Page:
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Marshall lashes MTA over Cross Bay toll

“Let me be clear about this - I am vehemently opposed to the proposed elimination of the residential rebate program for residents of the Rockaways and Broad Channel.”
So began Borough President Helen Marshall’s testimony before the Metropolitan Transportation Authority (MTA) during its second public hearing on Tuesday, January 20 at the Sheraton LaGuardia East Hotel in Flushing.
The cash-strapped agency is proposing that residents of the Rockaway Peninsula and Broad Channel, who are currently reimbursed $1.03 each time they cross the bridge using E-Z Pass, would no longer be entitled to the Cross Bay Bridge rebate they have received for 10 years.
“This is an ill-conceived and disastrous plan that would have a devastating affect on the community,” said Assemblymember Audrey Pheffer. “Charging residents to go from one part of Queens to another is the same as placing a toll in the middle of Queens Blvd. It is unfair, unjust and I believe possibly illegal. The bridge should be free for all residents of Queens.”
Aside from this, the MTA, which is facing a $1.2 billion budget deficit, is calling for a 23 percent increase in subway and bus fares as well as the elimination of numerous weekend bus lines in order to balance their budget, which has taken a hit from plummeting tax revenues, higher fuel costs and increased debt service obligations.
“Once again, the Metropolitan Transportation Authority is expecting hard working commuters to bail them out of their financial disrepair,” said Community Board 6 District Manager Frank Gulluscio. “I am deeply troubled at the prospect of a fare hike and even more so at the proposed elimination of the resident rebate for the Cross Bay Bridge.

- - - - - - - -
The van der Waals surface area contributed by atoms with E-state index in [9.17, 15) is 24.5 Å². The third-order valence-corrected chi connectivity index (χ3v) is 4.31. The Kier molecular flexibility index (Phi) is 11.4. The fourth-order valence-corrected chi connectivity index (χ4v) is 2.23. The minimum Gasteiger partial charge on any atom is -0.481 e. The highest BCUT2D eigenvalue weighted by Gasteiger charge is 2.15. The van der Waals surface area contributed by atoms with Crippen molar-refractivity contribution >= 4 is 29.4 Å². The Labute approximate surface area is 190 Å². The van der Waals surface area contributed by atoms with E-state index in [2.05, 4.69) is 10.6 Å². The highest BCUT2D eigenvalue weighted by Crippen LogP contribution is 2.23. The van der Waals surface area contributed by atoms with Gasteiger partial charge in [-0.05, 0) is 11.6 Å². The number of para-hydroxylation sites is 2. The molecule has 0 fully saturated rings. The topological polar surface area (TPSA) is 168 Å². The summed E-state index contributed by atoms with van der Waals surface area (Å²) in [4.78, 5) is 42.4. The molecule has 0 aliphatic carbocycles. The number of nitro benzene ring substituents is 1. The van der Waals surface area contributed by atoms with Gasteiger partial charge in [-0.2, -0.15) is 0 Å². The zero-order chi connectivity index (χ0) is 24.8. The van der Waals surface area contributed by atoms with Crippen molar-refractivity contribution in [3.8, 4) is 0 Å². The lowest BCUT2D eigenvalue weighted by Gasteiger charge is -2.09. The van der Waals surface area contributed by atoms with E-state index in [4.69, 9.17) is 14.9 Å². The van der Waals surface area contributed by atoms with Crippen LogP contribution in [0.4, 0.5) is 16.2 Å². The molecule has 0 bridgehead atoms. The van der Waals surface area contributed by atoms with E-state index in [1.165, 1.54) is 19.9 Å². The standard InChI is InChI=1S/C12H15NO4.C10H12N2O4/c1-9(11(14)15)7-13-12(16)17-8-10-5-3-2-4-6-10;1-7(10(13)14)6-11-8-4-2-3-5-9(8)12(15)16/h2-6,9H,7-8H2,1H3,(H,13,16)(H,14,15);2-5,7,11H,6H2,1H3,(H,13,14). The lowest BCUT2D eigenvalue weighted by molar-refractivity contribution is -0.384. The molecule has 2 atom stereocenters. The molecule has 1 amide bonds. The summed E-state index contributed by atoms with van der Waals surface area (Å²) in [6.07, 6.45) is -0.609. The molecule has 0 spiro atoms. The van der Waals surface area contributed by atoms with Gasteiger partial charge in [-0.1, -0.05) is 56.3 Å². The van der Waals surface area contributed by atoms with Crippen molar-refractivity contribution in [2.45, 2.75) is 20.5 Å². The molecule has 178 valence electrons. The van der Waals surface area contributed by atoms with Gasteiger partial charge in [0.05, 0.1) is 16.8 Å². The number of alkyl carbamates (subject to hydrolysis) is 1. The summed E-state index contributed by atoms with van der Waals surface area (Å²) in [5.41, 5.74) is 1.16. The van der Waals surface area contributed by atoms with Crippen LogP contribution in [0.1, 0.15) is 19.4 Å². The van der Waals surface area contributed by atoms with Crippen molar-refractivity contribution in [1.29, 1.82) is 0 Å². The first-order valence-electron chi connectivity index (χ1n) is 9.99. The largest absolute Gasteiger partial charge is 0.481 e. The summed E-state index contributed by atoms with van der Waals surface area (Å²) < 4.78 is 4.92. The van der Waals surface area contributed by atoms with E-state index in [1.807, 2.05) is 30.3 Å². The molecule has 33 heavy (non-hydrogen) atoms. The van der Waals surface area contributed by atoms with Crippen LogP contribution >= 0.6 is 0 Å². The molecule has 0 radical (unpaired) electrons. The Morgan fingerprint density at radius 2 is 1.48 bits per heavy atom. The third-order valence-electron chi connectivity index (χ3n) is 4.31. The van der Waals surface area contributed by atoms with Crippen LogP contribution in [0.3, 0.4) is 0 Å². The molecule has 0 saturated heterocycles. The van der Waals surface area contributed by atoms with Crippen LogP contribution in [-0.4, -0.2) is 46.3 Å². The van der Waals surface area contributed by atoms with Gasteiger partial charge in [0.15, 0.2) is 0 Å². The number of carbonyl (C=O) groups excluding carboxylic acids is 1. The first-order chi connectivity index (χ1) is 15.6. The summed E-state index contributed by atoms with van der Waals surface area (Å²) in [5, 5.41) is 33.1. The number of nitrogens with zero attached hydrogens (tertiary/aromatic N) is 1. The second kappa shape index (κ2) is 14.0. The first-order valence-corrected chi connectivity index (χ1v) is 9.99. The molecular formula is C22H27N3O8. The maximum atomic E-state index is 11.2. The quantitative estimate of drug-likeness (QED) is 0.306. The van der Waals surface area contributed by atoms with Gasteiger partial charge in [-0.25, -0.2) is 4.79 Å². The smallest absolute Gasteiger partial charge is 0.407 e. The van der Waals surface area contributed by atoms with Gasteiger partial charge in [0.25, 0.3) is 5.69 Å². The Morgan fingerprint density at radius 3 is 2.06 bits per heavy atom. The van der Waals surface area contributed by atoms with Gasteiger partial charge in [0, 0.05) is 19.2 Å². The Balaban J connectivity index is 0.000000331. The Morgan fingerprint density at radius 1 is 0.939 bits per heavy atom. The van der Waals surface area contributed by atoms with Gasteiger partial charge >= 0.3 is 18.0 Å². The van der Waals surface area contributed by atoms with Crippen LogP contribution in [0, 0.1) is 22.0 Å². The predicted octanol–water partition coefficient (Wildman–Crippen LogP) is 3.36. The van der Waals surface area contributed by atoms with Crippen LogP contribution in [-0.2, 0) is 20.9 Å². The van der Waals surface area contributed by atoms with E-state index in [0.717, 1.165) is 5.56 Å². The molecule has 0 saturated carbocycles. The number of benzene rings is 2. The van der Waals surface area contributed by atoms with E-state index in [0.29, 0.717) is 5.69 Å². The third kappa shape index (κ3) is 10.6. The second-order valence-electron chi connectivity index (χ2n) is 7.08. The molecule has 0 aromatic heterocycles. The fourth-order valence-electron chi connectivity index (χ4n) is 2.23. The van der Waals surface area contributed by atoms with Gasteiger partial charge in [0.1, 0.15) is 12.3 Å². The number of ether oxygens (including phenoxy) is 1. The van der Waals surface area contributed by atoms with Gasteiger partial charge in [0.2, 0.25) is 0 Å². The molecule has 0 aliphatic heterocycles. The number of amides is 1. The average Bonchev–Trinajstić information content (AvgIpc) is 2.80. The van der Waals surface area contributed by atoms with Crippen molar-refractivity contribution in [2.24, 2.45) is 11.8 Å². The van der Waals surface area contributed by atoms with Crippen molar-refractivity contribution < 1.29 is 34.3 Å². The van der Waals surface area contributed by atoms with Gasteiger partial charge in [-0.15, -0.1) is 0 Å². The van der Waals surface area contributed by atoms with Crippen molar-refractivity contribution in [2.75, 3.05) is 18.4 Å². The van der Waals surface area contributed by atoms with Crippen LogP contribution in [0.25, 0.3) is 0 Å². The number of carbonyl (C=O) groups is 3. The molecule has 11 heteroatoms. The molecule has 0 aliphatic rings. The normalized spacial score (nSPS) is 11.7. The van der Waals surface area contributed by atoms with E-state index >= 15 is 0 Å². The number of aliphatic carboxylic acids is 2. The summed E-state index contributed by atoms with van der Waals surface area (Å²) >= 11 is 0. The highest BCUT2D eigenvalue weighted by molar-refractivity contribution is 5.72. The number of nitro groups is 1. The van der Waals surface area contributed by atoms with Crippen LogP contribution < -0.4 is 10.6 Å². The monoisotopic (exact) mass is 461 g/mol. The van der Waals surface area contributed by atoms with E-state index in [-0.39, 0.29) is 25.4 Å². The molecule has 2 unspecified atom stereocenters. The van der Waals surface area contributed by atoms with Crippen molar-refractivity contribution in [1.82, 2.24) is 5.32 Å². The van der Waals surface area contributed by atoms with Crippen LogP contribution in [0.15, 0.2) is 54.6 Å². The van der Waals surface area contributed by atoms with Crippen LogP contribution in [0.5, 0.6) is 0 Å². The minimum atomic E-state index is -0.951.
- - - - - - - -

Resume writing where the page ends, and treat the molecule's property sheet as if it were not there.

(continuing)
He continued, “The Cross Bay Bridge is unique in that it is the only tolled bridge in the city that connects two communities within the same zip code. Just over ten years ago, we joined together as a concerned community to fight for our rights and we were successful. It is time once again to let our voices be heard and remind those leaders of the MTA that they are not going to balance their budget on the backs of Queens residents. Local families rely heavily on the bridge to commute to work, transport their children to and from school, shop for groceries, attend religious services, utilize their police precinct and visit their doctor.”
However, a spokesperson for the MTA, Kevin Ortiz, told The Courier that if the Ravitch Commission recommendations were to be implemented, “We won’t see a 20 percent increase in fares and tolls, but a more moderate eight percent and no reversal of the rebate.”
Among other things, the Ravitch recommendations include tolls on the Harlem and East River bridges.
“We are waiting on the state Legislature to act on the Ravitch recommendations,” said Ortiz, who is urging residents to reach out to their local politicians.
“They need to reach out to local elected officials and make their opinions and voices heard,” he said.
According to Ortiz, the MTA will begin implementing service cuts in early spring and fare and toll increases in June, if the recommendations are not executed.

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